Sad news for the fish : 2016 IUCN revision of the conservation status of fishes in KZN

Sad news for the fish : 2016 IUCN revision of the conservation status of fishes in KZN

From the 19th to 23rd of September the Ezemvelo KZN Wildlife Freshwater Ecologist (Skhumbuzo Kubheka) and the leader of the Aquatic Ecosystem Research Programme (Dr. Gordon O’Brien) attended an IUCN red list assessment workshop for freshwater fishes in South and southern Africa. The workshop was attended by fisheries scientists from throughout the region representing many hundreds of years of experience from the region, including one of the “fathers” of southern African fishes; Prof. Paul Skelton.

KwaZulu-Natal has a relatively rich diversity of freshwater fishes with close to 100 species occurring in the province. Many of these fishes are endemic to the province, and many locally restricted populations of species believed to occur within the region have demonstrated to be new species restricted to KZN. In the last five years a number of new species of barbs, now classified as the genus Enteromius spp., mormyrids, cichlids, gobies and catfishes have been discovered and described or are being described.

With existing knowledge of our KZN fishes and this new species information UKZN and Ezemvelo KZN Wildlife were able to look for these fishes especially in areas where threats to the wellbeing of our aquatic ecosystems are known. Over the past three years we’ve been working in many rivers throughout the province as a part of our research with support from Ezemvelo KZN Wildlife, Umgeni Water, the Department of Water and Sanitation and the National Research Foundation. We have observed a concerning decline in the average diversity and abundance of many populations of fishes in the province. These changes have largely been associated with the change in distribution of alien fishes that predate and compete with our fishes, land-use practices, pollution and importantly, the current drought. There has been a considerable change in the availability of surface water in our rivers, dams and wetlands throughout the province with the coastal region of central and northern KZN especially threatened. Within this region, many rivers have dried out completely and remnant populations of fishes in pools and floodplain pans etc. have been removed due to pollution, habitat change and harvesting by local communities for subsistence and commercial trade. Although many of these systems normally fluctuate between a wet and dry phase with droughts periodically occurring, we have not observed such extreme conditions from 1990’s. During the drought of the 1990’s the threats to the wellbeing of the rivers were considerably less when compared to the threats to rivers today.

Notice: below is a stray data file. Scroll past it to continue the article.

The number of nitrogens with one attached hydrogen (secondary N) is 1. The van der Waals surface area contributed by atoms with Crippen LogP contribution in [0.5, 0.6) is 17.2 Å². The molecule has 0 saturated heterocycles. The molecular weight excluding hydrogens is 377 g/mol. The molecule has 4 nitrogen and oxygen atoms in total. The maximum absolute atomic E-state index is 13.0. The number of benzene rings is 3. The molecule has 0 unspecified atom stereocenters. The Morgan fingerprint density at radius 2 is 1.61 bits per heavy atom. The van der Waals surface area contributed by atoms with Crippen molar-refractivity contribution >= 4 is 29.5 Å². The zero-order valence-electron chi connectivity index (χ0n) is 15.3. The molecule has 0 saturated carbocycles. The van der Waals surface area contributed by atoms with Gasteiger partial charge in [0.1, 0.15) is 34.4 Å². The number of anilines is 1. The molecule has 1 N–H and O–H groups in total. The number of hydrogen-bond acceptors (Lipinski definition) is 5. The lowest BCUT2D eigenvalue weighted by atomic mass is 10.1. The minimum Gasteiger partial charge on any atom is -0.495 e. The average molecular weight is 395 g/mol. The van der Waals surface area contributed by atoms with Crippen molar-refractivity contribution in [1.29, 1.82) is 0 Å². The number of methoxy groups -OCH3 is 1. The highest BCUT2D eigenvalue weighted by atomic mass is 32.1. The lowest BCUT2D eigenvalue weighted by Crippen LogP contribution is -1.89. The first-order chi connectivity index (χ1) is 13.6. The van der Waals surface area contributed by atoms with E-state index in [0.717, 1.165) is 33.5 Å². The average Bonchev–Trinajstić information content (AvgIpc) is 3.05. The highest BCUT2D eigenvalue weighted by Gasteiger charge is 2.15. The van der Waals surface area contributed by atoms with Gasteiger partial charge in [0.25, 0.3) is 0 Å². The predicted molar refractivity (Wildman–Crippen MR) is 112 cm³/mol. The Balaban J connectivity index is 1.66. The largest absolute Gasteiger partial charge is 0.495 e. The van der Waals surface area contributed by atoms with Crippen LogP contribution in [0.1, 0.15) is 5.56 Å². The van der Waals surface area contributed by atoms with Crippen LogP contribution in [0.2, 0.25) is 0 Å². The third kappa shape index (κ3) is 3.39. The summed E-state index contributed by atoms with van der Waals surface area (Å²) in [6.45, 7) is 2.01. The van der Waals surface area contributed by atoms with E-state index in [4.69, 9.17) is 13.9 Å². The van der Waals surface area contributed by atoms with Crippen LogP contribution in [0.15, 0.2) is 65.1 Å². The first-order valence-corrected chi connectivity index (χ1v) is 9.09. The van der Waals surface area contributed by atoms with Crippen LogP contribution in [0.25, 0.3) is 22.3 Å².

During the IUCN red list assessment workshop hosted by the South African National Biodiversity Institute (SANBI) held at the South African Institute of Aquatic Biodiversity (SAIAB) in Grahamstown, regional scientists and conservationists were able to review and address the conservation status of existing and new fishes in KZN. Key outcomes include the revision of a range of new fishes for the province and the listing of many species as threatened due to multiple stressors including land-use practices, water quality, flow and habitat alterations, disturbance to wildlife by many rural and urban communities, alien fishes and plants and the drought.